Ecto has_many :on_delete protect

Hi awesome people,

I have a User and Role table. Each role has many users.

Here is the table structure in ecto migration file.

    create table(:business_user, primary_key: false) do
      add :business_id, references(:businesses, on_delete: :delete_all), null: false
      add :user_id, references(:users, on_delete: :delete_all), null: false
      add :role_id, references(:role, on_delete: :delete_all), null: false


I know on_delete: :delete_all) will delete all related business_users if the role is deleted. But how to i protect this role from accidentally deleted?

Because i came from Django, it has on_delete=PROTECT to protect the role from deleted and error raised. I am new to ECTO, i not sure if there is anything I am missing here :slight_smile:

I don’t think that django on_delete=Protect would protect the roles. It prevents referenced objects from being deleted.

Isn’t django PROTECT an equivalent of SQL RESTRICT?

It’s been a while since I used django, but if so, on_delete: :restrict should do what you want.

1 Like

For you case, you should use on_delete: :restrict or on_delete: :nothing.


In short, read h Ecto.Migration.references.

In detail:

  • :on_delete option specifies the behavior of referencing rows when a referenced row is deleted.
  • When you call add :role_id, references(:role, on_delete: :delete_all), null: false, we say that business_user references role:
    • rows in business_user are the referencing rows.
    • rows in role are the referenced rows.
  • :on_delete has 4 possible values:
    • :delete_all
      • PostgreSQL clause: ON DELETE CASCADE
      • description: The referencing rows will be deleted.
    • :nilify_all
      • PostgreSQL clause: ON DELETE SET NULL
      • description: The foreign key of referencing rows will be set as NULL.
    • :restrict
      • PostgreSQL clause: ON DELETE RESTRICT
      • description: Prevent deletion of a referenced row.
    • :nothing (default behavior) ::
      • PostgreSQL clause: NO ACTION
      • description: Do nothing. (It will cause an error when checking constrains.)

You can try to read the book - Programming Ecto, it will clear all you confusions and give you new insights.

1 Like

As supplementary:

  • above code just do data consistency, it is not helpful for user experience —— You shouldn’t just popup a model, and tell users “database error occurs”.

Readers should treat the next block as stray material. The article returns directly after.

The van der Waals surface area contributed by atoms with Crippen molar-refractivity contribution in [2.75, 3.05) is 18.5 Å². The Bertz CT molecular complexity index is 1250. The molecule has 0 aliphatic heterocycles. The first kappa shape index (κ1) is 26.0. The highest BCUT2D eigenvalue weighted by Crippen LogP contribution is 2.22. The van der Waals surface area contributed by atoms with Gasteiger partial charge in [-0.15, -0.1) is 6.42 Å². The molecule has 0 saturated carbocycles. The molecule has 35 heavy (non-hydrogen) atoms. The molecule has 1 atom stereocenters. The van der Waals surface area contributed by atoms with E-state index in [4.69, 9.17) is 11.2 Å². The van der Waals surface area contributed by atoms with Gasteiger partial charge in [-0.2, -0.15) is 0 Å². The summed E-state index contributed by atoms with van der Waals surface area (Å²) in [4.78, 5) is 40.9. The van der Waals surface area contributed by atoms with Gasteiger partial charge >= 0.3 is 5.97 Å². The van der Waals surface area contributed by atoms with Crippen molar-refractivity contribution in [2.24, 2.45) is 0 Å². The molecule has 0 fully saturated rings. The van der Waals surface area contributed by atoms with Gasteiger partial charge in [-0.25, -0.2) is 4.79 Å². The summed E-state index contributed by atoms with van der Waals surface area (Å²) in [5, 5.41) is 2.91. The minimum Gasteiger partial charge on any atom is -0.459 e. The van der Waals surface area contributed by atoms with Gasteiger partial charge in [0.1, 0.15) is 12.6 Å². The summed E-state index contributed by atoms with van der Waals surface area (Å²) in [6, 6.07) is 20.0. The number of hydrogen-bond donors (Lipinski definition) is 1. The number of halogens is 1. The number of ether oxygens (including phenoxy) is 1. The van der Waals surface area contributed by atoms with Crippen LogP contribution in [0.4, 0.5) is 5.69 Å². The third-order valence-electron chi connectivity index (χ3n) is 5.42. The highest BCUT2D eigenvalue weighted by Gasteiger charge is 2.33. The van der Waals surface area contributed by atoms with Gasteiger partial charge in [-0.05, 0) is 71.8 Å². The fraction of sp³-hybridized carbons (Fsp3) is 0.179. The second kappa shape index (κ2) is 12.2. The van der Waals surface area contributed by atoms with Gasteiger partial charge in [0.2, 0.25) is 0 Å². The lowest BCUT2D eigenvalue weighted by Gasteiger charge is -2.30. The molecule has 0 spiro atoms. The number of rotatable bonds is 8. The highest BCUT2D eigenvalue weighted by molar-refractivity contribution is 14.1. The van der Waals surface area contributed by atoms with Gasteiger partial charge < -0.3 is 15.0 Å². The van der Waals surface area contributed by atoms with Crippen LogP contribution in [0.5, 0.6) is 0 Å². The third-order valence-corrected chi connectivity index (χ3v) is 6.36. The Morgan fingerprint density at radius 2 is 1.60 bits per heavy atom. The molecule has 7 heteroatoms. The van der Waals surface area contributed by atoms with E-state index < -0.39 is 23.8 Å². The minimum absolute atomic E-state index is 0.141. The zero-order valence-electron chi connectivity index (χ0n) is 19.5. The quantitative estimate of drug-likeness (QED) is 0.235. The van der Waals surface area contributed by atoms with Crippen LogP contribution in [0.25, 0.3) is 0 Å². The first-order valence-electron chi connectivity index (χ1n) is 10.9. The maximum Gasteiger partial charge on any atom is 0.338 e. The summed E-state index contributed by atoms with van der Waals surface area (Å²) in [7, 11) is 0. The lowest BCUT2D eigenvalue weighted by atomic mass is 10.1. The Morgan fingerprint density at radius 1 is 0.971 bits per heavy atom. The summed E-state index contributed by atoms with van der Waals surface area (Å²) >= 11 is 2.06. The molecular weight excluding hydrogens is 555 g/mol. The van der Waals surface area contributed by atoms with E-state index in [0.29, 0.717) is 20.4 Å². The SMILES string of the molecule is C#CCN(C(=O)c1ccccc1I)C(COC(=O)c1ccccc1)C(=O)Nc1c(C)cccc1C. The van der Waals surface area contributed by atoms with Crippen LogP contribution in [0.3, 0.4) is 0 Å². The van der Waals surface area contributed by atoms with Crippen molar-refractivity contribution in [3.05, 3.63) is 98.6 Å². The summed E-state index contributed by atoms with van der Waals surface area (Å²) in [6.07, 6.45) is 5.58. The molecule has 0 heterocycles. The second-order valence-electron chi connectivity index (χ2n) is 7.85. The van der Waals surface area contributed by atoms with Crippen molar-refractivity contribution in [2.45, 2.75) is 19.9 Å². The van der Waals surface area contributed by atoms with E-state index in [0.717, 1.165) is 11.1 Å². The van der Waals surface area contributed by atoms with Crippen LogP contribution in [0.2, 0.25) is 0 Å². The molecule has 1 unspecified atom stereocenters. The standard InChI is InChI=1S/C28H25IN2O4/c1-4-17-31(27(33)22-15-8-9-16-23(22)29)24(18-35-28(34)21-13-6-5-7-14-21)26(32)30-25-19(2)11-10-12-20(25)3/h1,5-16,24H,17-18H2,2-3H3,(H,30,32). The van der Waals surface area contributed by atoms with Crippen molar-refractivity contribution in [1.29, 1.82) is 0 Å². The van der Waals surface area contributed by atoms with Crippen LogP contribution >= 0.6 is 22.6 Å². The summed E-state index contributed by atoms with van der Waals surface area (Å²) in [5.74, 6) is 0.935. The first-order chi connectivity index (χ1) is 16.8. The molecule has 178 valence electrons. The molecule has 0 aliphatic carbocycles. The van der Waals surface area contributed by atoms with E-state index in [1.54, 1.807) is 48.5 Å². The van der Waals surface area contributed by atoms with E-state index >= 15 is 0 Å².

• try to use Ecto.Changeset.no_assoc_constraint before deleting any referenced rows, :on_delete is just the last line of defense for data consistency.

I am not very sure if django PROTECT is = SQL RESTRICT :joy:

didn’t know there is such :restrict, cannot find this in the ecto docs. anyway thanks.

read the detailed explanation above, i think :restrict is the one I am looking for :slight_smile:

thanks for the datailed explanation! one question for the :nothing, does it delete any data? example, if i delete a role, the associated business_user data and the role data remained and raise error?

It seems like PROTECT is a bit more strict than the SQL RESTRICT, but it is also purely application code, on_delete on django models is not a db constraint.

And the :restrict is in the Ecto.Migration docs.

Unless you have a good reason or is handling it at the application level, it is nor recommended to use :nothing for references because it will make the data in the db inconsistent, pointing to role_ids that do not exist anymore, if you want to just remove all the references from the business_user you could use :nilify_all, it will not prevent the deletion of a role, but when the role is deleted all references pointing to it will be set to NULL.

yes it is not db constraint, django side only.

no wonder it is very hard for me to look for the full info, i was looking at Ecto v3.8.4 — Documentation and the docs has room for improvement.

Noted, I think i have read it somewhere but cannot find the doc. I will just go with :restrict then. Thanks for the good info!

It will trigger database constraint error, and won’t delete any data.

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Thanks, again didn’t know about Ecto.Changeset.no_assoc_constraint. will do!


will do!

Ecto is way more powerful than a simple database wrapper and can fetch and query data from basically any source, you can set up an Ecto.Repo that can fetch/update answers from a json api (or multiple data sources at once) and format/validate it using an Ecto.Schema and your app wouldn’t have any idea that it would be data from an json api and not an DB, because of this the Ecto documentation focus in the most generic abstracted parts, migrations are something pretty much SQL related and they are in their own ecto_sql module, but I agree that for someone that isn’t used to it it can be a bit confusing.

ah i see! will look into that! thanks

yes confused and loved. :slight_smile:

Hey, don’t forget that part of the Repo config options that you can supply in your config/**.exs files (only those that pertain to actual DB connections, and they are a lot) are actually documented inside DBConnection.start_link/2. :003: